Polar Biology

, Volume 36, Issue 10, pp 1473–1481 | Cite as

Poa pratensis L., current status of the longest-established non-native vascular plant in the Antarctic

  • Luis R. Pertierra
  • Francisco Lara
  • Javier Benayas
  • Kevin A. Hughes
Original Paper


A single colony of the non-native grass Poa pratensis L., which was introduced inadvertently to Cierva Point, Antarctic Peninsula, during the 1954–1955 season, was still present during a survey in February 2012, making it the longest surviving non-native vascular plant colony known in Antarctica. Since 1991, the grass cover has roughly tripled in size, with an annual increase in area of approximately 0.016 m2, and an estimated maximum radial growth rate of 1.43 cm y−1. However, it remains restricted to the original site of introduction and its immediate surroundings (c. 1 m2). Annual flowering of the plants occurred during the 2010/2011 and 2011/2012 seasons; however, there has been no seed production and only incomplete development of the sexual structures. Current environmental conditions, including low temperatures, may inhibit sexual reproduction. Lack of effective vegetative dispersal may be influenced by the low level of human activity at the site, which limits opportunities for human-mediated dispersal. Although P. pratensis has existed at Cierva Point for almost 60 years, it has not yet become invasive. Scenarios for the potential future development of the species in Antarctica and the associated negative impacts upon the native vegetation from competition are discussed in the context of regional climate change. Finally, we describe the environmental risk presented by P. pratensis and argue that this non-native species should be eradicated as soon as possible in accordance with the Protocol on Environmental Protection to the Antarctic Treaty.


Smooth meadow-grass Flowering Summer temperatures Dispersal agents Eradication Alien 


Climate change in the Antarctic Peninsula region may present new threats to terrestrial ecosystems particularly by increasing the likelihood of successful establishment of non-native species (Convey et al. 2006; Hughes and Convey 2010). Once established, non-native species can become invasive and out-compete native organisms and spread beyond their original introduction site (Frenot et al. 2005; Olech and Chwedorzewska 2011; Molina-Montenegro et al. 2012). Introductions of non-native species, from a wide variety of biological groups, have been reported extensively within the sub-Antarctic islands and increasingly in Maritime Antarctica (Gremmen and Smith 1999; Frenot et al. 2005; Hughes and Worland 2010; Shaw et al. 2010). Their spatial distribution is correlated strongly with the location of human activities within the biome, with most of Antarctica’s non-native species reported from the western Antarctic Peninsula which also host almost 50 % of the continent’s research stations (Tin et al. 2009; Lee and Chown 2009; Hughes and Worland 2010; Hughes et al. 2010; Olech and Chwedorzewska 2011; Greenslade et al. 2012; Chown et al. 2012a; Molina-Montenegro et al. 2012). As climate warming continues within the Antarctic Peninsula region and further extends to the rest of Antarctica over the coming decades, biological invasions may present an increasing threat to terrestrial biodiversity and a major challenge for Antarctic conservation (Hughes and Convey 2010; Chown et al. 2012a, b; Hughes et al. 2013).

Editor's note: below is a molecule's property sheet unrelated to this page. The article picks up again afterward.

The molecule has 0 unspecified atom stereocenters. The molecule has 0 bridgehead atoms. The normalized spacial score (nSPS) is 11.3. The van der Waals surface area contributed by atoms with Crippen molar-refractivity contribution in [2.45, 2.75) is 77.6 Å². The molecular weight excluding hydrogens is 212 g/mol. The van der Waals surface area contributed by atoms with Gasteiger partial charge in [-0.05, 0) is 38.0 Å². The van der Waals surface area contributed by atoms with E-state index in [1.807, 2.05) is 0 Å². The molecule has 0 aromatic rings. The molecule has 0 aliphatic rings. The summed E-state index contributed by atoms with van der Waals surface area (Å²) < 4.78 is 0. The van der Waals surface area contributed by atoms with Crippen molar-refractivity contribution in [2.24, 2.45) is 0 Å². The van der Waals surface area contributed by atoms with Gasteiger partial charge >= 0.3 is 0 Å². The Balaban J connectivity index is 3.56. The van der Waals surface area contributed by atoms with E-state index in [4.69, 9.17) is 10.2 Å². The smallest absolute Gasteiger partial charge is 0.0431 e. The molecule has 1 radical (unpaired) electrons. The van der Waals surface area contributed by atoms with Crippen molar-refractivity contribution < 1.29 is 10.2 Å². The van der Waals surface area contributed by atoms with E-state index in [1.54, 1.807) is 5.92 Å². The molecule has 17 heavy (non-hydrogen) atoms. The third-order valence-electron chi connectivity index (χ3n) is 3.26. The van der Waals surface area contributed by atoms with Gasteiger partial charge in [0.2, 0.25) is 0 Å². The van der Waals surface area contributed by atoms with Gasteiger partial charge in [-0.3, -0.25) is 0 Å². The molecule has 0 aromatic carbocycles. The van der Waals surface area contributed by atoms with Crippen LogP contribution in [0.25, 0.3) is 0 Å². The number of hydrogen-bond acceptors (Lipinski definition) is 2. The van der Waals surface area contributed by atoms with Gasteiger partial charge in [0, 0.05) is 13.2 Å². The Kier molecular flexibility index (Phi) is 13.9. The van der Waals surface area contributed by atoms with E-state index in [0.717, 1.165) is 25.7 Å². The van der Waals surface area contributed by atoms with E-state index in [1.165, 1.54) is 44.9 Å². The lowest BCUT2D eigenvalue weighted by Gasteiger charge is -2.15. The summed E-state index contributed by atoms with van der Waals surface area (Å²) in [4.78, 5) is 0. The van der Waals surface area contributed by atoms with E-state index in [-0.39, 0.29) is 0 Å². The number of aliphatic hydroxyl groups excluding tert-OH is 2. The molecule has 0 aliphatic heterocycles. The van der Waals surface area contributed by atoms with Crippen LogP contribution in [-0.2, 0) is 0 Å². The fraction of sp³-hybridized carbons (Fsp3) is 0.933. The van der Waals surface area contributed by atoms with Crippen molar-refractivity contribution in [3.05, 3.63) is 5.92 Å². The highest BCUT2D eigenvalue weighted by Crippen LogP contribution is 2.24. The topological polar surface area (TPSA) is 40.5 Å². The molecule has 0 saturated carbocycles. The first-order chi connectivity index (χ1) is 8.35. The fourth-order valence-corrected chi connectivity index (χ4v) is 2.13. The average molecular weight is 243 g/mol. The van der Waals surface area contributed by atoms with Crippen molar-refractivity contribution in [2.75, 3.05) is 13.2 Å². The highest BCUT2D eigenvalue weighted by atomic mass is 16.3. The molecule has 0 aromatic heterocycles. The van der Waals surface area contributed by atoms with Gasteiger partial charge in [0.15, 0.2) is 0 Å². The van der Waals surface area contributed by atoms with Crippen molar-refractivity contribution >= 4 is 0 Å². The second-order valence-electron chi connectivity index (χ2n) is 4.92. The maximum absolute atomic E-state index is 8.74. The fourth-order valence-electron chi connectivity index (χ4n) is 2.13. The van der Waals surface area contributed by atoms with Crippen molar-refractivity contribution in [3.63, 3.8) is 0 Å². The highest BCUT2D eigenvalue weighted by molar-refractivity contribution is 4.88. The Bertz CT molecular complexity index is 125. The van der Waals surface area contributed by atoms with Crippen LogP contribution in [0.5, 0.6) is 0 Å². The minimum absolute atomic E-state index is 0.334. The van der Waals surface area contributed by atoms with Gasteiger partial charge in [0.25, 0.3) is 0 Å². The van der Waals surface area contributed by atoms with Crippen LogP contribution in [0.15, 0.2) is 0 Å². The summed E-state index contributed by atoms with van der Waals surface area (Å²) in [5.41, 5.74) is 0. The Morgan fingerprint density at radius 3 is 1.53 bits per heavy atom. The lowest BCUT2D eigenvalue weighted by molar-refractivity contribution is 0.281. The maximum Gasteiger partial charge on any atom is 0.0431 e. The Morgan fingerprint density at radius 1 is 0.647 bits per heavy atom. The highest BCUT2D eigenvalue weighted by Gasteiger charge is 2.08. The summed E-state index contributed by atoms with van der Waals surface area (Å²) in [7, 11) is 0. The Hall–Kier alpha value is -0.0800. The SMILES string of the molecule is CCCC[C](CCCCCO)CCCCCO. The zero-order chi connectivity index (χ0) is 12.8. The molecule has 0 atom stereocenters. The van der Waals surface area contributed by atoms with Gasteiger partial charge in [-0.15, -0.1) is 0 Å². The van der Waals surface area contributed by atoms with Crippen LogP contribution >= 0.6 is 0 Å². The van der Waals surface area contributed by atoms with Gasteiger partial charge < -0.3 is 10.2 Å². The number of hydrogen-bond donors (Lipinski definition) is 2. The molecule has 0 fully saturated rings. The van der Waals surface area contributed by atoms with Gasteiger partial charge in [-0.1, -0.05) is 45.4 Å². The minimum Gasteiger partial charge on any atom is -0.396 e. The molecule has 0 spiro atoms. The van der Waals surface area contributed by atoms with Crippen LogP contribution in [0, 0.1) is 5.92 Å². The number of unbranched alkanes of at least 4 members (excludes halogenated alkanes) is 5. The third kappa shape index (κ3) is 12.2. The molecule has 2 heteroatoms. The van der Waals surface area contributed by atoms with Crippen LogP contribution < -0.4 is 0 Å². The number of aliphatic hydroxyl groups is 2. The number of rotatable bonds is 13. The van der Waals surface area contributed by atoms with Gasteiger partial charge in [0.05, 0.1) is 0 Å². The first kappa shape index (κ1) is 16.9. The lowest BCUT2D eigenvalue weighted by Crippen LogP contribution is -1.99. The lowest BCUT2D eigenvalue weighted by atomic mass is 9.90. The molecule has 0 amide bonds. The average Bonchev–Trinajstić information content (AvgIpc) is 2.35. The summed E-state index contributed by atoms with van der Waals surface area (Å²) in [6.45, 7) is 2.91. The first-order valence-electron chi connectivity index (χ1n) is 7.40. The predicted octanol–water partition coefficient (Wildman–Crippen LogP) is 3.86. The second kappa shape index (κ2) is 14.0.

Non-native vascular plants in Antarctica

Non-native plants that are known to have established in the maritime Antarctica include Poa pratensis L. (commonly known as smooth meadow grass, Kentucky bluegrass or common meadow grass; Corte 1961) and Poa annua L. (annual meadow grass or annual bluegrass; Olech 1996; Chwedorzewska 2008; Olech and Chwedorzewska 2011; Molina-Montenegro et al. 2012), but recently, propagules and pollen of the rush Juncus bufonius L. var. bufonius have also been recorded (Cuba-Diaz et al. 2013). The Poaceae, in particular, contains several species that have become invasive both globally and in the sub-Antarctica (Shaw et al. 2010) and may present a particular threat to Antarctic ecosystems. P. pratensis was among the first recorded vascular plants introduced inadvertently to Antarctica that survived over-wintering, having tolerated conditions on Deception Island (South Shetland Islands) between 1931 and 1948 (Longton 1966). P. annua was also recorded at the whaling station on Deception Island and in separate events, was introduced later to Signy Island (South Orkney Islands) and Galindez Island (Argentine Islands, Antarctic Peninsula) (Smith 1996). All of these populations died out, with the Deception Island population being destroyed during a volcanic eruption in 1970. Currently, P. annua is the most widespread non-native vascular plant in Antarctica and presents the greatest threat to Antarctic terrestrial ecosystems, particularly on King George Island, South Shetland Islands, where P. annua has spread ca. 1.5 km from its site of introduction at Arctowski Station, since 1985/1986 (Olech 1996; Chwedorzewska 2008; Olech and Chwedorzewska 2011).

Transplantation experiments